Lore of DAoC: Catacombs Midgard
The Burial Grounds of Midgard
The History of the Kobold Undercity
The Abandoned Mines of Midgard
The Underground Forest of Midgard
The History of the Valkyrie
The History of the Warlock
The Burial Grounds of Midgard
It has always been said that the beginnings of the great city of Jordheim can be attributed to the bold heroes and brave leaders that came to Midgard so long ago. These leaders were said to have put their bravery, their fierceness, and their determination - the very spirit that drove them to explore and settle a new land - into the foundation of Jordheim. The people of Midgard have always believed that the story of Jordheim's founding were told to inspire that same valiant spirit. What most of them do not realize is that the foundation of Jordheim does literally hold the spirits of the heroes and leaders of the past.
When the different races came to Midgard, they settled in different places. The Norse located an area of land near the water that seemed to provide some safety from the dangers of a new land. Food was plentiful, the area was easy to defend against strange creatures, and there were plenty of trees with which to build their homes. Once a small village had been established, the leaders and adventurers often would head out into the wild, finding new areas to conquer and inhabit. If one of these brave people happened to die while out adventuring, the Valkyries took their spirit to Valhalla, while their body was brought back to the village for a proper burial.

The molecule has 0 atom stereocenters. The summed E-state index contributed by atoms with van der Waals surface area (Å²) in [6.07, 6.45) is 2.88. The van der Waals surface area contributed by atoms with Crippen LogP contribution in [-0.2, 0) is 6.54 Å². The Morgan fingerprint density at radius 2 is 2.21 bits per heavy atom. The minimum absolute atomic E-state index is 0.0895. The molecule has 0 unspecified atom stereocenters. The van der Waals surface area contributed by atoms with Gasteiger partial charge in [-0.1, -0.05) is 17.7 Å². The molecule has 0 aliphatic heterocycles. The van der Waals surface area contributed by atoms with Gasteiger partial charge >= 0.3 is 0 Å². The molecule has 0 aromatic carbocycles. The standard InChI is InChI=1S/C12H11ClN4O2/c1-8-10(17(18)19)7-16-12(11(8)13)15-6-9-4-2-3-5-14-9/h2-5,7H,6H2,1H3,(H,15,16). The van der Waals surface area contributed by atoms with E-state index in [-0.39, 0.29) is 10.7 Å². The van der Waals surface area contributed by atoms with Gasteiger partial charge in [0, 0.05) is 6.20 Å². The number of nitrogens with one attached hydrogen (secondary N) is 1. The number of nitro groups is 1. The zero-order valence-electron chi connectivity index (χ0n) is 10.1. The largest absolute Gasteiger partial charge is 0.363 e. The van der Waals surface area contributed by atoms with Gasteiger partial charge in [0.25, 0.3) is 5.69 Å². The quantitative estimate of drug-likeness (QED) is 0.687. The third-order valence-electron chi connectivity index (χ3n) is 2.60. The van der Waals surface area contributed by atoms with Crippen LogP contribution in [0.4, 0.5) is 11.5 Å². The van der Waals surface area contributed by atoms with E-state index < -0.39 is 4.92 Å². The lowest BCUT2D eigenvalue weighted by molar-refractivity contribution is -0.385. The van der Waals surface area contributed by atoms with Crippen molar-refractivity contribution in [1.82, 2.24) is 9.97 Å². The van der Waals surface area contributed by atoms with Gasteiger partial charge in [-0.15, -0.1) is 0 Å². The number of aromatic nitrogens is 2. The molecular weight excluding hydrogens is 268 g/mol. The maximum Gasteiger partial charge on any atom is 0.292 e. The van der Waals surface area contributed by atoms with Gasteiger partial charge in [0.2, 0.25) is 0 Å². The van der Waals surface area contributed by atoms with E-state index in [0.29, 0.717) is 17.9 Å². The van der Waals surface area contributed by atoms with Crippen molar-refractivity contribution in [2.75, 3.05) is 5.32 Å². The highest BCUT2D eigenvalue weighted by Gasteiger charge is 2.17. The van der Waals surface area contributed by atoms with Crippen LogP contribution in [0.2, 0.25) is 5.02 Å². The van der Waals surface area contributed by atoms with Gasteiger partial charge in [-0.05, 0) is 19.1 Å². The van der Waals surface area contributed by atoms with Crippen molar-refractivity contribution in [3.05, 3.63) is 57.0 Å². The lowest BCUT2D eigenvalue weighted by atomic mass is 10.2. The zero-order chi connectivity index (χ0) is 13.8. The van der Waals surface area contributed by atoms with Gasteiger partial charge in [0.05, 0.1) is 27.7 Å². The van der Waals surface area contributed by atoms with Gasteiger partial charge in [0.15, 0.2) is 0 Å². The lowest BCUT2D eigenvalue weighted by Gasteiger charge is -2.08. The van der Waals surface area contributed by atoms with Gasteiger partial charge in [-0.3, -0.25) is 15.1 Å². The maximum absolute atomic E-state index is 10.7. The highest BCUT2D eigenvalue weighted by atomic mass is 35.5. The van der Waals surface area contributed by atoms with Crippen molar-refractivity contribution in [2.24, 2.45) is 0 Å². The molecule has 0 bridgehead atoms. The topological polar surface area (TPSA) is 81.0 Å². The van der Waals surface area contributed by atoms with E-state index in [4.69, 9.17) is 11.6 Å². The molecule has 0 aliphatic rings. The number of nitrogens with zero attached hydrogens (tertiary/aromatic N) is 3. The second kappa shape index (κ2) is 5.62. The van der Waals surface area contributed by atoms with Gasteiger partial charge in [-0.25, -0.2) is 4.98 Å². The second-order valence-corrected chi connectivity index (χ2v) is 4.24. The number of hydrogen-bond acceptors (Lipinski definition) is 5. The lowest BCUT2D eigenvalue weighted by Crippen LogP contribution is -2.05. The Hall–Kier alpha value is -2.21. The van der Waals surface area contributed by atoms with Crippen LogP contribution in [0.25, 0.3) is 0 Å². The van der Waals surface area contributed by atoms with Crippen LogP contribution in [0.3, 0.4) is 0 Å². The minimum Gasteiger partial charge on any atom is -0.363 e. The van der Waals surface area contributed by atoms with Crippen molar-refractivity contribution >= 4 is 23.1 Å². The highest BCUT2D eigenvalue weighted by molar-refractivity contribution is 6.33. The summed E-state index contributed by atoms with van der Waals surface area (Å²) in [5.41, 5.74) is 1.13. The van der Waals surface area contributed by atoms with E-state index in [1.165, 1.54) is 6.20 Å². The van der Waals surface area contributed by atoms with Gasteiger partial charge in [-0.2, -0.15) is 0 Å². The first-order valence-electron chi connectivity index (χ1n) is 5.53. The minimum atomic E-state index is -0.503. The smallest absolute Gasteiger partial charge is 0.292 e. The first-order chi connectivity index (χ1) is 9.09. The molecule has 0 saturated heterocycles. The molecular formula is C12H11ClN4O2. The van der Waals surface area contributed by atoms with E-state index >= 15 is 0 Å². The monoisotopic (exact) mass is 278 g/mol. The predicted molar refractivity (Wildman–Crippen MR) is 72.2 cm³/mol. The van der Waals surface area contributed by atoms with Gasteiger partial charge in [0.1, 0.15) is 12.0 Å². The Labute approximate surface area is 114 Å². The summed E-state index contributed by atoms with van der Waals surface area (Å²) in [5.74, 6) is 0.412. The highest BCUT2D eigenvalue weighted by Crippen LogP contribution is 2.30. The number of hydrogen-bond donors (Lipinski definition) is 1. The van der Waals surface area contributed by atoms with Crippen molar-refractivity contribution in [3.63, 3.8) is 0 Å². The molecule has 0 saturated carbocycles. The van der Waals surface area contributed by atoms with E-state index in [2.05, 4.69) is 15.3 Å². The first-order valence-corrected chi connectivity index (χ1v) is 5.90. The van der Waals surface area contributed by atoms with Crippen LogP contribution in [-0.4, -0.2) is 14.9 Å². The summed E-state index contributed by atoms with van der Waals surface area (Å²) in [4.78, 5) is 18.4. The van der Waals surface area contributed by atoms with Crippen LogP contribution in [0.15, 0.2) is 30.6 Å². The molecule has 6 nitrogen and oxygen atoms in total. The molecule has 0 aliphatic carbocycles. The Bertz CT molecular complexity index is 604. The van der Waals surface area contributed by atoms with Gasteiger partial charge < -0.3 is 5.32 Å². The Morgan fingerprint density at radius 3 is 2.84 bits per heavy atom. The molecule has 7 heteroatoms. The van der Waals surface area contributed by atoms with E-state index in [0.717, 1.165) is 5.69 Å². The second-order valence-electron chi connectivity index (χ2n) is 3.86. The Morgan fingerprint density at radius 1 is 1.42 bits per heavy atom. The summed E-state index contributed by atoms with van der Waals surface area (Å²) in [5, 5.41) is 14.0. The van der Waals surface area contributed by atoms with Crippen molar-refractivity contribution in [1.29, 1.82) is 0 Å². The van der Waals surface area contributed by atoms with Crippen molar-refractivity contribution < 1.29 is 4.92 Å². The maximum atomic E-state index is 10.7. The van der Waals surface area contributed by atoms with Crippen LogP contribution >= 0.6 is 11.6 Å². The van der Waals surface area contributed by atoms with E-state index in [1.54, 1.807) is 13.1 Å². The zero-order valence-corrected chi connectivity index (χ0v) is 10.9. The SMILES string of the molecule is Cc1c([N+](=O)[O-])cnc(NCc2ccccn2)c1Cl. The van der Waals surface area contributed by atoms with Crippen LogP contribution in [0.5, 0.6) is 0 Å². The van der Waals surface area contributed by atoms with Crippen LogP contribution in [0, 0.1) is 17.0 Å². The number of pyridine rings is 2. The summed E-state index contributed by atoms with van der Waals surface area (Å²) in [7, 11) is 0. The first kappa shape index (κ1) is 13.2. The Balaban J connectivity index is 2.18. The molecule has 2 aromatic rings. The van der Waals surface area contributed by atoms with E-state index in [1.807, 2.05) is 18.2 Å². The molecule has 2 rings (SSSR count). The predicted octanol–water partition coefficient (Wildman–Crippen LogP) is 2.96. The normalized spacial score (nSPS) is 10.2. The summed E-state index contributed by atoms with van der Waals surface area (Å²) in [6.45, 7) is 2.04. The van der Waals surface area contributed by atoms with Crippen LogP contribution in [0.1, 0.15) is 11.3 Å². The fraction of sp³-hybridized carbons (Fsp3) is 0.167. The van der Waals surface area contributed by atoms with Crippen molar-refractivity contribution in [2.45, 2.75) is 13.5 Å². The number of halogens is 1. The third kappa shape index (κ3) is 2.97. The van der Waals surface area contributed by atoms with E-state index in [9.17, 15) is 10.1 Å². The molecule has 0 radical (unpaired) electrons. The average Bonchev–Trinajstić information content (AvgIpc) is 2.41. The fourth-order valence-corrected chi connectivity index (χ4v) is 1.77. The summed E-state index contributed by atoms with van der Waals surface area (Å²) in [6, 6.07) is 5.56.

At first, large stone cairns were constructed for the burial of the deceased. In the process of gathering stones for the cairns, a young Norse man named Relder Autansonn made an interesting discovery. As he moved one stone away from a pile, Relder noticed that the stones were arranged in such a way that they concealed a hole. Upon his discovery, Relder fetched his father Autan and his brother Rilden. A quick inspection with a torch revealed that there was a cave beneath the rocks. With their father's permission, Relder and Rilden entered the cave and began to explore.